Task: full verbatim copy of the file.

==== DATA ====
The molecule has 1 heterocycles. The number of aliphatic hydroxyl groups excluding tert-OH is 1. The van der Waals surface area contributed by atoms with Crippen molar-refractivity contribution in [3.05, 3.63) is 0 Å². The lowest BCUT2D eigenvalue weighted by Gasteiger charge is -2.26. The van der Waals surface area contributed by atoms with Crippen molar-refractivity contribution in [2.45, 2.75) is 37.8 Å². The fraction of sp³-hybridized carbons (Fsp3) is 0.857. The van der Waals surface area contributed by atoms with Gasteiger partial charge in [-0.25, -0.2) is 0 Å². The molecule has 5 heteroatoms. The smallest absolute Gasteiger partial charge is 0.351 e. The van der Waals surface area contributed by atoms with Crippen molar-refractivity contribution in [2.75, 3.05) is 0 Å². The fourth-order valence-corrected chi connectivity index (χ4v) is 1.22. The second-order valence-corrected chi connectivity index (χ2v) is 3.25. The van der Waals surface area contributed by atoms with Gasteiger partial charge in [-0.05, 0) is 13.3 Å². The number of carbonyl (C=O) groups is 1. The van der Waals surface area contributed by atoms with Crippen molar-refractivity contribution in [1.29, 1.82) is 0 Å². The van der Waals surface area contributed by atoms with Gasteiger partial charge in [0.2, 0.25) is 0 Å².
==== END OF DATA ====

The molecule has 1 heterocycles. The number of aliphatic hydroxyl groups excluding tert-OH is 1. The van der Waals surface area contributed by atoms with Crippen molar-refractivity contribution in [3.05, 3.63) is 0 Å². The lowest BCUT2D eigenvalue weighted by Gasteiger charge is -2.26. The van der Waals surface area contributed by atoms with Crippen molar-refractivity contribution in [2.45, 2.75) is 37.8 Å². The fraction of sp³-hybridized carbons (Fsp3) is 0.857. The van der Waals surface area contributed by atoms with Gasteiger partial charge in [-0.25, -0.2) is 0 Å². The molecule has 5 heteroatoms. The smallest absolute Gasteiger partial charge is 0.351 e. The van der Waals surface area contributed by atoms with Crippen molar-refractivity contribution in [2.75, 3.05) is 0 Å². The fourth-order valence-corrected chi connectivity index (χ4v) is 1.22. The second-order valence-corrected chi connectivity index (χ2v) is 3.25. The van der Waals surface area contributed by atoms with Gasteiger partial charge in [-0.05, 0) is 13.3 Å². The number of carbonyl (C=O) groups is 1. The van der Waals surface area contributed by atoms with Crippen molar-refractivity contribution in [1.29, 1.82) is 0 Å². The van der Waals surface area contributed by atoms with Gasteiger partial charge in [0.2, 0.25) is 0 Å².